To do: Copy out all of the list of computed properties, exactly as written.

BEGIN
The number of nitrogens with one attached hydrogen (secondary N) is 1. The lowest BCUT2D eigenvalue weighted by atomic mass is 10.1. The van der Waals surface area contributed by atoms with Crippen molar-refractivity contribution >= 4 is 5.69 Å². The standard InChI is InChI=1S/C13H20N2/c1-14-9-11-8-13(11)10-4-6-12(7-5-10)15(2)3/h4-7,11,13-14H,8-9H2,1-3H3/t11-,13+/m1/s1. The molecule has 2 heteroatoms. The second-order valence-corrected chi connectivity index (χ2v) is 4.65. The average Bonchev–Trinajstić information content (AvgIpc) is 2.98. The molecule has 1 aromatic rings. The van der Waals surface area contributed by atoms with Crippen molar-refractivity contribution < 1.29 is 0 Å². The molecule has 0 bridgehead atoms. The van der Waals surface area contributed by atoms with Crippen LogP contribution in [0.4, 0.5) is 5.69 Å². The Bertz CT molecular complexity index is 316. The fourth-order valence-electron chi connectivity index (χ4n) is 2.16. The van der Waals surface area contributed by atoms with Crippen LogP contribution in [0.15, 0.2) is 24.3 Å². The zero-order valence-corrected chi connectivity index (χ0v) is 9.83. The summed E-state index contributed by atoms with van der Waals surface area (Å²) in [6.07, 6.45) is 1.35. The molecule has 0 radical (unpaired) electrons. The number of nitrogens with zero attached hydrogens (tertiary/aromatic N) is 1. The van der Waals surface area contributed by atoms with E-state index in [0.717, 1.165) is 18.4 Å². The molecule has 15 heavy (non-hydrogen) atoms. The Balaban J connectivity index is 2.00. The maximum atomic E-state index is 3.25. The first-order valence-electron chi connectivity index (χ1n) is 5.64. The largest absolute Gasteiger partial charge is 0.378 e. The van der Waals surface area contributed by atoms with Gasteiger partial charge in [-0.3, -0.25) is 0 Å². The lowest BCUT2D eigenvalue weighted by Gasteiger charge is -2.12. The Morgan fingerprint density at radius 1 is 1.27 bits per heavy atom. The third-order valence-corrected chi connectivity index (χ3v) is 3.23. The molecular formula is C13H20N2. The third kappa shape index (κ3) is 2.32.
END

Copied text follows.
The number of nitrogens with one attached hydrogen (secondary N) is 1. The lowest BCUT2D eigenvalue weighted by atomic mass is 10.1. The van der Waals surface area contributed by atoms with Crippen molar-refractivity contribution >= 4 is 5.69 Å². The standard InChI is InChI=1S/C13H20N2/c1-14-9-11-8-13(11)10-4-6-12(7-5-10)15(2)3/h4-7,11,13-14H,8-9H2,1-3H3/t11-,13+/m1/s1. The molecule has 2 heteroatoms. The second-order valence-corrected chi connectivity index (χ2v) is 4.65. The average Bonchev–Trinajstić information content (AvgIpc) is 2.98. The molecule has 1 aromatic rings. The van der Waals surface area contributed by atoms with Crippen molar-refractivity contribution < 1.29 is 0 Å². The molecule has 0 bridgehead atoms. The van der Waals surface area contributed by atoms with Crippen LogP contribution in [0.4, 0.5) is 5.69 Å². The Bertz CT molecular complexity index is 316. The fourth-order valence-electron chi connectivity index (χ4n) is 2.16. The van der Waals surface area contributed by atoms with Crippen LogP contribution in [0.15, 0.2) is 24.3 Å². The zero-order valence-corrected chi connectivity index (χ0v) is 9.83. The summed E-state index contributed by atoms with van der Waals surface area (Å²) in [6.07, 6.45) is 1.35. The molecule has 0 radical (unpaired) electrons. The number of nitrogens with zero attached hydrogens (tertiary/aromatic N) is 1. The van der Waals surface area contributed by atoms with E-state index in [0.717, 1.165) is 18.4 Å². The molecule has 15 heavy (non-hydrogen) atoms. The Balaban J connectivity index is 2.00. The maximum atomic E-state index is 3.25. The first-order valence-electron chi connectivity index (χ1n) is 5.64. The largest absolute Gasteiger partial charge is 0.378 e. The van der Waals surface area contributed by atoms with Gasteiger partial charge in [-0.3, -0.25) is 0 Å². The lowest BCUT2D eigenvalue weighted by Gasteiger charge is -2.12. The Morgan fingerprint density at radius 1 is 1.27 bits per heavy atom. The third-order valence-corrected chi connectivity index (χ3v) is 3.23. The molecular formula is C13H20N2. The third kappa shape index (κ3) is 2.32.